August 25, 2021
Purdue University to play key role in $15M Great Lakes innovation hub
WEST LAFAYETTE, Ind. — In an effort to nurture a regional innovation ecosystem and advance research from the lab to market, the National Science Foundation has established a Great Lakes Innovation Corps Hub. Purdue University plays a leadership role in the new $15 million hub.
The 11-university hub is led by the University of Michigan (U-M), and it's one of five across the country that NSF announced Wednesday (Aug. 25) as it continues to evolve the I-Corps program. Launched in 2011, I-Corps trains scientists and engineers to carry their promising ideas and technologies beyond the university and into the marketplace to benefit society.
In addition to the principal and partner institutions, U-M, Purdue, the University of Illinois Urbana-Champaign (UIUC), and the University of Minnesota, the Great Lakes Hub includes as affiliates the University of Chicago, the University of Wisconsin-Milwaukee, Iowa State University, Michigan Technological University, Missouri University of Science and Technology, the University of Toledo and the University of Akron.
“A critical part of research at Purdue is the translation of discoveries and advances that have the potential for significant impact on society,” said Theresa Mayer, executive vice president for research and partnerships at Purdue University and Purdue’s principal investigator on the I-Corps Hub. “Purdue is thrilled to continue to be part of the NSF I-Corps program and to join with universities throughout the Great Lakes region in support of our collective mission to accelerate the time to commercialization.”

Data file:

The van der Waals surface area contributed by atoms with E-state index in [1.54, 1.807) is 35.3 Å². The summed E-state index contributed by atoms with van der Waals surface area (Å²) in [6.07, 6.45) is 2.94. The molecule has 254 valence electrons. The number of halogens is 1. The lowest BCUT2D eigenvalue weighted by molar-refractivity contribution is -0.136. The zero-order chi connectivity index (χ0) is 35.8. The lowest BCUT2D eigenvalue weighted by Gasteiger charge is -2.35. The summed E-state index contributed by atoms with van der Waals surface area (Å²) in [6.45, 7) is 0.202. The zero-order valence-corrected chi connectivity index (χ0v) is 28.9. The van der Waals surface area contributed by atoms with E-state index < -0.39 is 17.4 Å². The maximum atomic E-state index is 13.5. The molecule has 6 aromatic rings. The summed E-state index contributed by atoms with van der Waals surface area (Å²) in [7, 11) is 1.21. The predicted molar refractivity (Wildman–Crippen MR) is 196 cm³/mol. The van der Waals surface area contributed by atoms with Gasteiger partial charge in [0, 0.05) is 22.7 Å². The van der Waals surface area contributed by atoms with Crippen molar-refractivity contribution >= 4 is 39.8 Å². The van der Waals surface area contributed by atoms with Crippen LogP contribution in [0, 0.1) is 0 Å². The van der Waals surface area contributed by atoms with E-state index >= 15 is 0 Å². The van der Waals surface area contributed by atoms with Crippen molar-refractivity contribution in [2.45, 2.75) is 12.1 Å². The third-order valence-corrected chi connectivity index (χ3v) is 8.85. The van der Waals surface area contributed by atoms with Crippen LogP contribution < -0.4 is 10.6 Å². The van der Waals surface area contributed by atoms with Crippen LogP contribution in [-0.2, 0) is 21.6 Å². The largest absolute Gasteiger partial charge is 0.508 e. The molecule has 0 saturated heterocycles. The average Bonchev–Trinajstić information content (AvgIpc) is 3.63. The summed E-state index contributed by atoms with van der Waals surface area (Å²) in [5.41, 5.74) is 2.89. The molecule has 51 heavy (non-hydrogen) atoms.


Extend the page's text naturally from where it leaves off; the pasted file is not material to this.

Boosting Midwest Innovation
In coastal cities, entrepreneurship and innovation often thrive organically because significant numbers of investors and innovators operate in close proximity to collaborative opportunities and pathways for developing research. The Great Lakes Hub aims to connect people at a large scale to increase the “effective density” of the Midwest’s innovation ecosystem.
“The Great Lakes region is home to many of the world's leading research institutions, and many of our nation's critical industries. Our goal with this I-Corps Hub is to leverage this intellectual depth to create a lasting economic impact on the region," said Alec D. Gallimore, the Robert J. Vlasic Dean of Engineering, the Richard F. and Eleanor A. Towner Professor, an Arthur F. Thurnau Professor, and a professor of aerospace engineering at the University of Michigan.
“We'll do this by creating new businesses, by keeping our existing companies globally competitive and on the leading edge of technology and by developing talent that not only has technical and cultural expertise, but also an entrepreneurial mindset,” Gallimore said.
Over the past four years, the Midwest I-Corps Node, a collaboration between U-M, Purdue and UIUC, has introduced the entrepreneurial mindset to over 3,000 scientists and engineers across the Midwest, and it has helped teams assess the commercial potential of nearly 1,000 technologies.